I was thinking that you could perhaps chuck hauntings in there as well, but the reaction to ghosts vs floor-geometry does appear a bit different. Hauntings, as well as offering the exhilaration of fear, also offer answers; the possibility of an afterlife or existence in another place and the chance to connect with it. Occultism only puts forward questions. Find some fancy floor-geometry under your carpet and you’re just going to be left with more questions than you started with even if you can find someone to tell you what it is and who made it.
Just quietly, I suspect that either someone who lived in the house 30 years ago wanted spooky rooms for fun (bunch o goths) or there was someone who did some general non-specific ritual work and wanted a circle for it. There is certainly nothing in either of those circles that tells you much about what they might have been used for. I’ve included screenshots of the original post and some of my fave comments. These were shared on a public forum, but I have removed all names.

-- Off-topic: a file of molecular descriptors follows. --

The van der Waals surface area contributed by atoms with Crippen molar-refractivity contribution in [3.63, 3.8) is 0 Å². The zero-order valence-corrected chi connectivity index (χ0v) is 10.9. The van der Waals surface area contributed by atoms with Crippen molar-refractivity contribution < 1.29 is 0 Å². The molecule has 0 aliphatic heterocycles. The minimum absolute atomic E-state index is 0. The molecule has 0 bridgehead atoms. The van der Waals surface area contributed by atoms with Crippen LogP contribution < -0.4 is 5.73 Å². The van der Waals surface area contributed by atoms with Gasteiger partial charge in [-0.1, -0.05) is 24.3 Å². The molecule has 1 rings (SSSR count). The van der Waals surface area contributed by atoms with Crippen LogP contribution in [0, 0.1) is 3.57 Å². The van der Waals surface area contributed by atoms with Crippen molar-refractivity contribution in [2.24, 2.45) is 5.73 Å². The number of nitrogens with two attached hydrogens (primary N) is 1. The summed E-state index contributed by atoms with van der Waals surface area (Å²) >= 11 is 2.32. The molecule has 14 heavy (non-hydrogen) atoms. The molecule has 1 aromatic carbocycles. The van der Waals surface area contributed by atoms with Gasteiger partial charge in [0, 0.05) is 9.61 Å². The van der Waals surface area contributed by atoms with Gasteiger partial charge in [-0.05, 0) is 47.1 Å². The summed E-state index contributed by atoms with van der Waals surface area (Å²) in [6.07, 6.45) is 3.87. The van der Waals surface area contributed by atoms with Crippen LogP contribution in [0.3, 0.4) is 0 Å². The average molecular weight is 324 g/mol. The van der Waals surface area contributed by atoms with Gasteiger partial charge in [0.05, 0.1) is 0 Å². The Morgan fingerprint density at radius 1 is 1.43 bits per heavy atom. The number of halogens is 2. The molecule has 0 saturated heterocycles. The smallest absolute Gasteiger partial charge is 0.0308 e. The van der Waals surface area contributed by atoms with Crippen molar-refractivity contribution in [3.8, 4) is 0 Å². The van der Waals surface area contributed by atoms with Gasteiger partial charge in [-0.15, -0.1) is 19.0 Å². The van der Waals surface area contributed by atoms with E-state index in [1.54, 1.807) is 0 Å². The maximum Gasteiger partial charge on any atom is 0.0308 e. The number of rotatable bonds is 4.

If anyone has any thought’s about contemporary western society’s relationship to the occult, please do leave me a comment as I’m very curious…
“To haunt does not mean to be present…”.
Derrida, J. (1994) Spectres of Marx: The State of the Debt, the Work of Mourning and the New International, Routledge, P161
I have a selection of quotes and thoughts around hauntology that didn’t quite fit in with the musical theme of my last post but which interest me in terms of my art practice. They examine the nature of the haunting; of the spectre; and what this means in a cultural, art or literature context.
In relation to ‘the spectre’, it is irrelevant whether one believes in ghosts or not: